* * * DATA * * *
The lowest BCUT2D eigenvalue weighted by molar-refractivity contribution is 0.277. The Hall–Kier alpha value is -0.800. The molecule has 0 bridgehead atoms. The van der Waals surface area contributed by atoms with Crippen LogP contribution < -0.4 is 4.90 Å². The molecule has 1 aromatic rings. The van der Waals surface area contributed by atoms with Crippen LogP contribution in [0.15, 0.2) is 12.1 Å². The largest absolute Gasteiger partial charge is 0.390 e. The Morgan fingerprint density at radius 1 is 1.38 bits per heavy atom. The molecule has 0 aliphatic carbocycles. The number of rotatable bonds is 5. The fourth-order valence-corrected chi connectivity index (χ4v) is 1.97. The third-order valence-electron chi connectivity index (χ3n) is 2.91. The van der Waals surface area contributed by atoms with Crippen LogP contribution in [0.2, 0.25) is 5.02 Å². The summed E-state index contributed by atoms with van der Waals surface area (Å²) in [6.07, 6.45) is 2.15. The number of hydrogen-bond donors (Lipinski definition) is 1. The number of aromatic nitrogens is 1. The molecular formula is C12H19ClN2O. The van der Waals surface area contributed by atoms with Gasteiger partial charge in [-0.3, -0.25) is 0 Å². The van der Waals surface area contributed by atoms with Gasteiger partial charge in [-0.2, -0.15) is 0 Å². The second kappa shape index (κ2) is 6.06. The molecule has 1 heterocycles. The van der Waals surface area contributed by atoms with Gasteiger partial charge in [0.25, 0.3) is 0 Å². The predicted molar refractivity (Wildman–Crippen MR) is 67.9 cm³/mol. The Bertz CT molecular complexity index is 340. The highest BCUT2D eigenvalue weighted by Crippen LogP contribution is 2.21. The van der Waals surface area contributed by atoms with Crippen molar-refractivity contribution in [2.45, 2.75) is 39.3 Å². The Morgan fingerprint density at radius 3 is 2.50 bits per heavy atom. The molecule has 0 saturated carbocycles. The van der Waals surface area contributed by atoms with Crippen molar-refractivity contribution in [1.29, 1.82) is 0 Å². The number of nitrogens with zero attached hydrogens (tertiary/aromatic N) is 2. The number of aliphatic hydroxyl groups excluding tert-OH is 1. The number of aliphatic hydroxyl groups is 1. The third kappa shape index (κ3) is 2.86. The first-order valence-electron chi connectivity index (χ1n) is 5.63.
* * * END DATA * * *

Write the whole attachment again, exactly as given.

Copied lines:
The lowest BCUT2D eigenvalue weighted by molar-refractivity contribution is 0.277. The Hall–Kier alpha value is -0.800. The molecule has 0 bridgehead atoms. The van der Waals surface area contributed by atoms with Crippen LogP contribution < -0.4 is 4.90 Å². The molecule has 1 aromatic rings. The van der Waals surface area contributed by atoms with Crippen LogP contribution in [0.15, 0.2) is 12.1 Å². The largest absolute Gasteiger partial charge is 0.390 e. The Morgan fingerprint density at radius 1 is 1.38 bits per heavy atom. The molecule has 0 aliphatic carbocycles. The number of rotatable bonds is 5. The fourth-order valence-corrected chi connectivity index (χ4v) is 1.97. The third-order valence-electron chi connectivity index (χ3n) is 2.91. The van der Waals surface area contributed by atoms with Crippen LogP contribution in [0.2, 0.25) is 5.02 Å². The summed E-state index contributed by atoms with van der Waals surface area (Å²) in [6.07, 6.45) is 2.15. The number of hydrogen-bond donors (Lipinski definition) is 1. The number of aromatic nitrogens is 1. The molecular formula is C12H19ClN2O. The van der Waals surface area contributed by atoms with Gasteiger partial charge in [-0.3, -0.25) is 0 Å². The van der Waals surface area contributed by atoms with Gasteiger partial charge in [-0.2, -0.15) is 0 Å². The second kappa shape index (κ2) is 6.06. The molecule has 1 heterocycles. The van der Waals surface area contributed by atoms with Gasteiger partial charge in [0.25, 0.3) is 0 Å². The predicted molar refractivity (Wildman–Crippen MR) is 67.9 cm³/mol. The Bertz CT molecular complexity index is 340. The highest BCUT2D eigenvalue weighted by Crippen LogP contribution is 2.21. The van der Waals surface area contributed by atoms with Crippen molar-refractivity contribution in [2.45, 2.75) is 39.3 Å². The Morgan fingerprint density at radius 3 is 2.50 bits per heavy atom. The molecule has 0 saturated carbocycles. The van der Waals surface area contributed by atoms with Crippen molar-refractivity contribution in [1.29, 1.82) is 0 Å². The number of nitrogens with zero attached hydrogens (tertiary/aromatic N) is 2. The number of aliphatic hydroxyl groups excluding tert-OH is 1. The number of aliphatic hydroxyl groups is 1. The third kappa shape index (κ3) is 2.86. The first-order valence-electron chi connectivity index (χ1n) is 5.63.